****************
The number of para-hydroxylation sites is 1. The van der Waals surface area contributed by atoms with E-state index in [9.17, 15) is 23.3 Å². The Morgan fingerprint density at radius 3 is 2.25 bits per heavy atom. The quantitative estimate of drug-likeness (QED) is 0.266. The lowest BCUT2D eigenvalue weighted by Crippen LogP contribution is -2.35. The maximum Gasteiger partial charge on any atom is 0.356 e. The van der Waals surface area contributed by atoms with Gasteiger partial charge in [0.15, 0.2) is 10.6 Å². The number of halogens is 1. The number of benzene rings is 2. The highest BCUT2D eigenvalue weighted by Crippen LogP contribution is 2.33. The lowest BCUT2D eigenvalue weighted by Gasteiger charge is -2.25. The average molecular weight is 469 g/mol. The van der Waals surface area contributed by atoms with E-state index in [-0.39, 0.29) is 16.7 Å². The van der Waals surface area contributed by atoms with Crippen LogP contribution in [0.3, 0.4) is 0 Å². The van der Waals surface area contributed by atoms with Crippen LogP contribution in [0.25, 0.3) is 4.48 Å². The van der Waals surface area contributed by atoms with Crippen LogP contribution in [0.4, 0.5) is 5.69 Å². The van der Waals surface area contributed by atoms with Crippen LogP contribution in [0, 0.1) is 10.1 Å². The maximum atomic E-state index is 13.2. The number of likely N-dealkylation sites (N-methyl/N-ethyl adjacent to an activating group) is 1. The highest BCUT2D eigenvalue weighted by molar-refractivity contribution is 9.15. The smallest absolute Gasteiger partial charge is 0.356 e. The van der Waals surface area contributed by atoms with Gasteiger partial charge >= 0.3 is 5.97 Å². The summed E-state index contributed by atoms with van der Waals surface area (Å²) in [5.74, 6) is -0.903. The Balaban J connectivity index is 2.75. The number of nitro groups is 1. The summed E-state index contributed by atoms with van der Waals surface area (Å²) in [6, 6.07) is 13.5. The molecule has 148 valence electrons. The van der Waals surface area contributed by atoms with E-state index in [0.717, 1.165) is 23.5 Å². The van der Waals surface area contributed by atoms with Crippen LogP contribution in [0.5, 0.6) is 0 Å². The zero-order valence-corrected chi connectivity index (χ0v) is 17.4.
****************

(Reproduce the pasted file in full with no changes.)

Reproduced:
The number of para-hydroxylation sites is 1. The van der Waals surface area contributed by atoms with E-state index in [9.17, 15) is 23.3 Å². The Morgan fingerprint density at radius 3 is 2.25 bits per heavy atom. The quantitative estimate of drug-likeness (QED) is 0.266. The lowest BCUT2D eigenvalue weighted by Crippen LogP contribution is -2.35. The maximum Gasteiger partial charge on any atom is 0.356 e. The van der Waals surface area contributed by atoms with Gasteiger partial charge in [0.15, 0.2) is 10.6 Å². The number of halogens is 1. The number of benzene rings is 2. The highest BCUT2D eigenvalue weighted by Crippen LogP contribution is 2.33. The lowest BCUT2D eigenvalue weighted by Gasteiger charge is -2.25. The average molecular weight is 469 g/mol. The van der Waals surface area contributed by atoms with E-state index in [-0.39, 0.29) is 16.7 Å². The van der Waals surface area contributed by atoms with Crippen LogP contribution in [0.3, 0.4) is 0 Å². The van der Waals surface area contributed by atoms with Crippen LogP contribution in [0.25, 0.3) is 4.48 Å². The van der Waals surface area contributed by atoms with Crippen LogP contribution in [0.4, 0.5) is 5.69 Å². The van der Waals surface area contributed by atoms with Crippen LogP contribution in [0, 0.1) is 10.1 Å². The maximum atomic E-state index is 13.2. The number of likely N-dealkylation sites (N-methyl/N-ethyl adjacent to an activating group) is 1. The highest BCUT2D eigenvalue weighted by molar-refractivity contribution is 9.15. The smallest absolute Gasteiger partial charge is 0.356 e. The van der Waals surface area contributed by atoms with Gasteiger partial charge >= 0.3 is 5.97 Å². The summed E-state index contributed by atoms with van der Waals surface area (Å²) in [5.74, 6) is -0.903. The Balaban J connectivity index is 2.75. The number of nitro groups is 1. The summed E-state index contributed by atoms with van der Waals surface area (Å²) in [6, 6.07) is 13.5. The molecule has 148 valence electrons. The van der Waals surface area contributed by atoms with E-state index in [0.717, 1.165) is 23.5 Å². The van der Waals surface area contributed by atoms with Crippen LogP contribution in [0.5, 0.6) is 0 Å². The zero-order valence-corrected chi connectivity index (χ0v) is 17.4.